Mincon pre-tax profit dips as company reorganises activities
Pre-tax profit falls almost 13% to €14.2m in 2019
Mincon specialises in the design, manufacture, sale and servicing of rock-drilling tools and associated products
Irish engineering group Mincon’s profit before tax declined by almost 13 per cent to €14.2 million last year after it changed the mix of the products it sold.
The company, which specialises in the design, manufacture, sale and servicing of rock-drilling tools and associated products, said revenue rose just 2.5 per cent to €120.7 million in the 12-month period.
Mincon acknowledged that although the headline results showed only “minor revenue growth”, “this was not the case in all markets and industry segments in which we operate”.
Nevertheless, the Shannon-based company undertook a reorganisation of its activities during the year, “including relocation of activities; closing of regional offices; and redundancies where necessary”.
Mincon disposed of two of its subsidiaries in Sweden and a distribution subsidiary in South Africa during the year, receiving a profit on disposal of €7.48 million. The revenue from those entities accounted for 5 per cent of total revenue in 2018.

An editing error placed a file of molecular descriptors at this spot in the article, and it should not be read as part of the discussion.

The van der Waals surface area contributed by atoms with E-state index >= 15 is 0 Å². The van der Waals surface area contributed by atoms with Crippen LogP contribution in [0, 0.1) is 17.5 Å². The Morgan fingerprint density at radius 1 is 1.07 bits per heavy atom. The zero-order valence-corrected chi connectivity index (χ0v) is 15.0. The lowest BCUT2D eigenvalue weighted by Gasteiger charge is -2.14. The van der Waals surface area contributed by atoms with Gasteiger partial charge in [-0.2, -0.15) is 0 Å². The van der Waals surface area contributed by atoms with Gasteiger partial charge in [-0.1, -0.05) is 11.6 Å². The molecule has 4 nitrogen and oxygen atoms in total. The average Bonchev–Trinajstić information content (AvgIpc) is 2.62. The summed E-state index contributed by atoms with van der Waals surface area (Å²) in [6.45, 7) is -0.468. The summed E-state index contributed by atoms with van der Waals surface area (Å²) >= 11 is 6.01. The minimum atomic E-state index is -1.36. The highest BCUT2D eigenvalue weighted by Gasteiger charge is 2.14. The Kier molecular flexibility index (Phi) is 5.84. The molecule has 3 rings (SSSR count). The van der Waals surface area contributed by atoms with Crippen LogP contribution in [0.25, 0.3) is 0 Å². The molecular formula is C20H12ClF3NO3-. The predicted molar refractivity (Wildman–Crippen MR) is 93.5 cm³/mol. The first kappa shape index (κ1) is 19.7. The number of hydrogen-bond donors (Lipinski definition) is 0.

The company generated €12.5 million in cash from its operations during the year, up from €3.1 million the previous year due to “profitable trading and stronger working capital management systems”, it said.
Davy analyst Colin Sheridan said Mincon’s full-year results were ahead of expectations on an operating level.
“2020 appears to have started very well for the company, with good growth in sales and profit to date. Outside of any potential Covid-19 implications, risk to earnings would be firmly to the upside,” Mr Sheridan said.
The business was also streamlined during the year, with a refocused factory and sales operation leading to a reduction in annualised operating costs.
In the Americas market, Mincon posted growth of 57 per cent after winning a number of “significant construction and mining contracts across that region”.
“While 2019 revenue was flat, it was encouraging that we grew in some markets and built on new revenue streams – which was in line with our strategy,” said chief executive John Purcell.
“When we found ourselves with overheads and factory capacity beyond our needs a plan was formulated to reorganise and right-size the business, ensuring that we started 2020 in good shape for future growth,” he added, noting that the company completed “build out” of its three core factories in Shannon; Benton, US; and Perth, Australia, last year.
So far this year Mr Purcell added that the company has seen “good growth in the first quarter” having won additional contracts in the Americas.
On Covid-19, the company said it was monitoring the pandemic, and had implemented a travel ban within the group to all employees.
“We are conscious of the potential impact the Covid-19 virus might have on future cashflow requirements. We will continue to monitor and evaluate its impact on the business, and where necessary we will take appropriate steps to limit any personnel and business risks if that might arise,” Mr Purcell said.